More creativity is needed to identifying and better solve these problems. The problems can be more difficult to solve then expected on a first pass. The Economist describes how it requires some stealth to get needed micronutrients into foods that people will eat. The healthier choice needs to be in an automatic process. The solution need to just happen without resistance or dodging.
- One hundred thousand non-grid connected generators and refrigerators could help maintain the cold chain for vaccines. This would help reduce under-vaccination and save 5 million lives per year. This also has a tricky component in that many people avoid vaccination because of misinformation and incorrect beliefs.
A richer and healthier society is safer and stronger (more robust). Japan was hit by an earthquake and tsunami that was 100 times stronger than the one that hit Haiti. Japan had over ten times lower deaths. Many aftershocks that hit Japan were stronger than the initial Haiti earthquake.
37 million lives per year are very savable. The UN millennium projects are a good start. More creativity is needed. The problems have multiple vulnerabilities to be more deeply and creatively analyzed and exploited. The World economy could be sustainably increased several times.
Helping people/companies/governments get more creative about getting enough micronutrients to people would save millions of lives and increase intelligence and boost local and world economies. There would be direct boosting of health for lower medical costs and higher productivity and then the increased IQ would also boost economies.
If everyone had optimal levels of micronutrients then the IQ of over half of the worlds population would be increased by up to 20 IQ points. (Enough Iodine and Zinc.) Energy levels, productivity and health would also be improved. Also, preventing brain damage from pollution like lead would also help. Increased IQ provides economic benefits and reduced crime levels. It is like a massive initial "transhumanist boost" by giving half the world a 20 point IQ boost over a few decades.
Under-nutrition, including micronutrient deficiencies, accounts for up to 3.5 million maternal and child deaths annually and has life-long consequences on health, productivity and economic growth.
Public health and nutrition are correlated to per capita GDP.
Public health (disease reduction during childhood and teenage development and nutrition) determines about 70% of average IQ and average IQ (and the IQ of the top 5%) determines a lot of per capita GDP. For each one-point increase in a country’s average IQ, the per capita GDP was $229 higher. It made an even bigger difference if the smartest 5 percent of the population got smarter; for every additional IQ point in that group, a country’s per capita GDP was $468 higher.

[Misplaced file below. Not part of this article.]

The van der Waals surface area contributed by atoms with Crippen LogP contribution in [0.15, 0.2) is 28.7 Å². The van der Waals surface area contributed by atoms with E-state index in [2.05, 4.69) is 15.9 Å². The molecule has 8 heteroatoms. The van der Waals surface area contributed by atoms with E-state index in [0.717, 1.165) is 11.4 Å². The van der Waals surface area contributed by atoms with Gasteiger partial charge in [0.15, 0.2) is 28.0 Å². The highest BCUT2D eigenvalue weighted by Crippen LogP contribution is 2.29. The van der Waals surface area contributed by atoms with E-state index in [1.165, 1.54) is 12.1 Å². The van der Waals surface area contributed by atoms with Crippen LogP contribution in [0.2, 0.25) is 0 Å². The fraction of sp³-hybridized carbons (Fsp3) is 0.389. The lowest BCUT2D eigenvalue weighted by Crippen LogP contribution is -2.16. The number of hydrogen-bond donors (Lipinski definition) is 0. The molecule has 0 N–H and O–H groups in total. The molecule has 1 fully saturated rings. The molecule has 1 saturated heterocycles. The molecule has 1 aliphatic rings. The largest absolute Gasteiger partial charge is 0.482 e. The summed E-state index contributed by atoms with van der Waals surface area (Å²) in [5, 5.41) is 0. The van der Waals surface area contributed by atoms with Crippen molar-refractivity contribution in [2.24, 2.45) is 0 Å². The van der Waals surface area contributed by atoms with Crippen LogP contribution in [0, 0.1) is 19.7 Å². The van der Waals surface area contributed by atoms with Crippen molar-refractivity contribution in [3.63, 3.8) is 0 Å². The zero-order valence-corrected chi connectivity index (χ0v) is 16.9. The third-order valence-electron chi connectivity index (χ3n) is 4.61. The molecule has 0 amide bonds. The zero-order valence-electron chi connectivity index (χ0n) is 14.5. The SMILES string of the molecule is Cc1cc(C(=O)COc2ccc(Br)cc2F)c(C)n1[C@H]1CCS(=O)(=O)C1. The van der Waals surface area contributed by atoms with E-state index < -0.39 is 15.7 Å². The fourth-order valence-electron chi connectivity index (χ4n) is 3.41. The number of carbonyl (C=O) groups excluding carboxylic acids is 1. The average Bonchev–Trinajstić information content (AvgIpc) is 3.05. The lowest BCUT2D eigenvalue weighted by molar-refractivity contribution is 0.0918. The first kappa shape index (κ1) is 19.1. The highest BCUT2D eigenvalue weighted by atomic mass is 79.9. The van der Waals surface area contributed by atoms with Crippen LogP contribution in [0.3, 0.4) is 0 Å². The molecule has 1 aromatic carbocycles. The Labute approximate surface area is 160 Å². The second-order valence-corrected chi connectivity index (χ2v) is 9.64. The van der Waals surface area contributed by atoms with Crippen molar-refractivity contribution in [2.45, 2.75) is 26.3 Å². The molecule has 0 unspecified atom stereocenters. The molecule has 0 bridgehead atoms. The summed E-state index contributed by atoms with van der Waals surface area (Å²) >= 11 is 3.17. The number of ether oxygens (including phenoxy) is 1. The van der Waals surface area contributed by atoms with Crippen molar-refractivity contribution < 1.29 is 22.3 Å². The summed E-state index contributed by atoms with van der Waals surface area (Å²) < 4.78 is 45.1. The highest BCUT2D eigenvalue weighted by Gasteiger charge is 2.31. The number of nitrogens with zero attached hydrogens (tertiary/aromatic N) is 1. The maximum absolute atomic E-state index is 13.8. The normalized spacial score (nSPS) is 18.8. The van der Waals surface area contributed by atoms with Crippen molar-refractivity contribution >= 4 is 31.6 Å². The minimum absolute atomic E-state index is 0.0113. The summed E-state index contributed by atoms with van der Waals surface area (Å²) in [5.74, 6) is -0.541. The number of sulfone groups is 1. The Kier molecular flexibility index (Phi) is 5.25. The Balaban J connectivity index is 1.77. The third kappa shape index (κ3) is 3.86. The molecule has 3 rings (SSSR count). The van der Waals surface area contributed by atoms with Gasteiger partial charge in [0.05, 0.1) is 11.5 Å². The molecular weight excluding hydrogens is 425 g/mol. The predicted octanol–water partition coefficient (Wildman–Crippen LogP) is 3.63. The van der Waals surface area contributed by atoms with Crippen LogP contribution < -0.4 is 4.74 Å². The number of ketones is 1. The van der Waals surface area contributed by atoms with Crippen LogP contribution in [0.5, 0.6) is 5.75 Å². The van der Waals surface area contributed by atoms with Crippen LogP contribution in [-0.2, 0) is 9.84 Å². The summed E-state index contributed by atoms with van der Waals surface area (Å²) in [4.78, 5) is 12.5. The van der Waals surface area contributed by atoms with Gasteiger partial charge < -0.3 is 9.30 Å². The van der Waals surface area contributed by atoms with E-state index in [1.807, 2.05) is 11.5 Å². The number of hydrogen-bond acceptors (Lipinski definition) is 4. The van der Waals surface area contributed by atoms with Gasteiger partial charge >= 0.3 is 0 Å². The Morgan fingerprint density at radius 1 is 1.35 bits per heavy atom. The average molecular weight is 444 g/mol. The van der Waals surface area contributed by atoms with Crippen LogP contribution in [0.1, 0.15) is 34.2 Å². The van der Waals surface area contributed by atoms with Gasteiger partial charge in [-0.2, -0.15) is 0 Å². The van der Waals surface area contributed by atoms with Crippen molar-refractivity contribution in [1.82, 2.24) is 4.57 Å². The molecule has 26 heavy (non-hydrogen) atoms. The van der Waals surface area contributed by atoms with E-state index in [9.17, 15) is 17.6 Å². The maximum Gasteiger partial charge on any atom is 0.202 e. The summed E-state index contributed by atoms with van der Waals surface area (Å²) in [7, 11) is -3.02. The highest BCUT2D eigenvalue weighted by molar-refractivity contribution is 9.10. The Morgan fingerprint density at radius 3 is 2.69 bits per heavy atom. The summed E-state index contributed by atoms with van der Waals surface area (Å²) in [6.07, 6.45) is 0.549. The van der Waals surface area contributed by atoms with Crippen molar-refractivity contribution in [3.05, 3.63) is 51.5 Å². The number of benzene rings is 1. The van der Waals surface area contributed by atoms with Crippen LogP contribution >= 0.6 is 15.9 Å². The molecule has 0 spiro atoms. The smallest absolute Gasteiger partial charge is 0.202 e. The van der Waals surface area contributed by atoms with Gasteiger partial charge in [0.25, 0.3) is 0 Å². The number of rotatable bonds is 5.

Among the most severe consequences of micronutrient deficiencies are:
* 670,000 child deaths annually from vitamin A deficiency
* 38 million newborns at risk of falling victim to iodine deficiency disorders, which cause permanent brain damage, every year
* 115,000 maternal deaths annually from iron deficiency
* 1.5 million child deaths from diarrhoea, which could be easily treated with zinc and oral rehydration therapy
* An estimated 250 million preschool children are vitamin A deficient and it is likely that in vitamin A deficient areas a substantial proportion of pregnant women is vitamin A deficient.
* An estimated 250 000 to 500 000 vitamin A-deficient children become blind every year, half of them dying within 12 months of losing their sight.
Air pollution and safer energy
I also discuss lowering deaths per TWH from energy generation
Applying air pollution control devices onto coal, oil and natural and industrial facilities and devices and checks on cars and trucks for ensuring better control of particulates could save hundreds of thousands of the 800,000-1.2 million deaths per year from particulates.
An article that explains how much particulates pass through your lungs every year
- applying stronger air pollution controls (affordable with good payback, economic for governments and societies)
- Helping developing countries to have safe indoor stoves and heaters (there is a UN program for this but it needs to be expanded (would save 1.9 million people per year)
Stronger buildings and better construction codes
Improved low cost building construction would prevent the vulnerability shown in Haiti to fragile buildings. Simple and affordable steps can be taken with things like hurriquake nails
Summarizing some other steps to prevent avoidable deaths
* 6 million deaths could be avoided by stopping the use of Tobacco. (requires more creativity)
* Poor water quality continues to pose a major threat to human health. Diarrhoeal disease alone amounts to an estimated 4.1 % of the total DALY global burden of disease and is responsible for the deaths of 1.8 million people every year (WHO, 2004)
* Spend $136 billion/year on sanitation and clean water or create a cheap and effective diahrrea vaccines so that people can tolerate dirty water. Still work on clean sanitation but vaccinations could be 20 times cheaper and save 80-90% of the lives.
* 1.3 million people die each year from traffic accidents. Automation (robotic driving) even partial automation could help a great deal in reducing these deaths and injuries. Partial Automation: detection of imminent crash and auto-avoidance or reduction of crash severity (auto-brake), automation at intersections where disproportionate accidents occur.
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